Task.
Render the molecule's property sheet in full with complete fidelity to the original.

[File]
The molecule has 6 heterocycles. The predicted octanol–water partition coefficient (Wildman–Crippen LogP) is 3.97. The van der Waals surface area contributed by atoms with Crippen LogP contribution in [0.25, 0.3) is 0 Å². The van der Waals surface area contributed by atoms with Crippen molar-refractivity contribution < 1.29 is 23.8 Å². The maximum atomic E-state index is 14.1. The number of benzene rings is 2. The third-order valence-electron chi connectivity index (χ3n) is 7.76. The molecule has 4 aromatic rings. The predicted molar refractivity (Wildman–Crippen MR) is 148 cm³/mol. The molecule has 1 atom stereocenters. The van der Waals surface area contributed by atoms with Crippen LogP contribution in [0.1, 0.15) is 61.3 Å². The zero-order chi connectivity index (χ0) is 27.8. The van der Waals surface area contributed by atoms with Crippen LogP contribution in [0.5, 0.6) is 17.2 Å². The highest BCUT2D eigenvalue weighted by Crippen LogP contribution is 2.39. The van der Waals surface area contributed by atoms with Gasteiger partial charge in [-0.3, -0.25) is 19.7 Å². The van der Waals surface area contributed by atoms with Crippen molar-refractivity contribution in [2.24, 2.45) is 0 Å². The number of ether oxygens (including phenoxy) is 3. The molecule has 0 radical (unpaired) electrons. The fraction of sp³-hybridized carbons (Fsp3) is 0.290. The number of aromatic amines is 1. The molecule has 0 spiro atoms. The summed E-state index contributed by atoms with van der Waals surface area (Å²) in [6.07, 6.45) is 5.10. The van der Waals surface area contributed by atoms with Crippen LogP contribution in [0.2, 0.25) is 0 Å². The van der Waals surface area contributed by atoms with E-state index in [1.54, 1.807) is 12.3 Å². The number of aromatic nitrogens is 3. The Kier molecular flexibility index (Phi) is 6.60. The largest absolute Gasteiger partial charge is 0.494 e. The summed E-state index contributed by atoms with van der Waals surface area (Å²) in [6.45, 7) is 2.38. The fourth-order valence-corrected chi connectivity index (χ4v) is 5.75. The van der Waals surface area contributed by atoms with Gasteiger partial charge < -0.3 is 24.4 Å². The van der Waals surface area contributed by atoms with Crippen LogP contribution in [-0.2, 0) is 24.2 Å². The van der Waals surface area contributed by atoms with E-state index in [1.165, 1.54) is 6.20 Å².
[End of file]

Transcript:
The molecule has 6 heterocycles. The predicted octanol–water partition coefficient (Wildman–Crippen LogP) is 3.97. The van der Waals surface area contributed by atoms with Crippen LogP contribution in [0.25, 0.3) is 0 Å². The van der Waals surface area contributed by atoms with Crippen molar-refractivity contribution < 1.29 is 23.8 Å². The maximum atomic E-state index is 14.1. The number of benzene rings is 2. The third-order valence-electron chi connectivity index (χ3n) is 7.76. The molecule has 4 aromatic rings. The predicted molar refractivity (Wildman–Crippen MR) is 148 cm³/mol. The molecule has 1 atom stereocenters. The van der Waals surface area contributed by atoms with Crippen LogP contribution in [0.1, 0.15) is 61.3 Å². The zero-order chi connectivity index (χ0) is 27.8. The van der Waals surface area contributed by atoms with Crippen LogP contribution in [0.5, 0.6) is 17.2 Å². The highest BCUT2D eigenvalue weighted by Crippen LogP contribution is 2.39. The van der Waals surface area contributed by atoms with Gasteiger partial charge in [-0.3, -0.25) is 19.7 Å². The van der Waals surface area contributed by atoms with Crippen molar-refractivity contribution in [2.24, 2.45) is 0 Å². The number of ether oxygens (including phenoxy) is 3. The molecule has 0 radical (unpaired) electrons. The fraction of sp³-hybridized carbons (Fsp3) is 0.290. The number of aromatic amines is 1. The molecule has 0 spiro atoms. The summed E-state index contributed by atoms with van der Waals surface area (Å²) in [6.07, 6.45) is 5.10. The van der Waals surface area contributed by atoms with Crippen LogP contribution in [0.2, 0.25) is 0 Å². The van der Waals surface area contributed by atoms with E-state index in [1.54, 1.807) is 12.3 Å². The number of aromatic nitrogens is 3. The Kier molecular flexibility index (Phi) is 6.60. The largest absolute Gasteiger partial charge is 0.494 e. The summed E-state index contributed by atoms with van der Waals surface area (Å²) in [6.45, 7) is 2.38. The fourth-order valence-corrected chi connectivity index (χ4v) is 5.75. The van der Waals surface area contributed by atoms with Gasteiger partial charge < -0.3 is 24.4 Å². The van der Waals surface area contributed by atoms with Crippen LogP contribution in [-0.2, 0) is 24.2 Å². The van der Waals surface area contributed by atoms with E-state index in [1.165, 1.54) is 6.20 Å².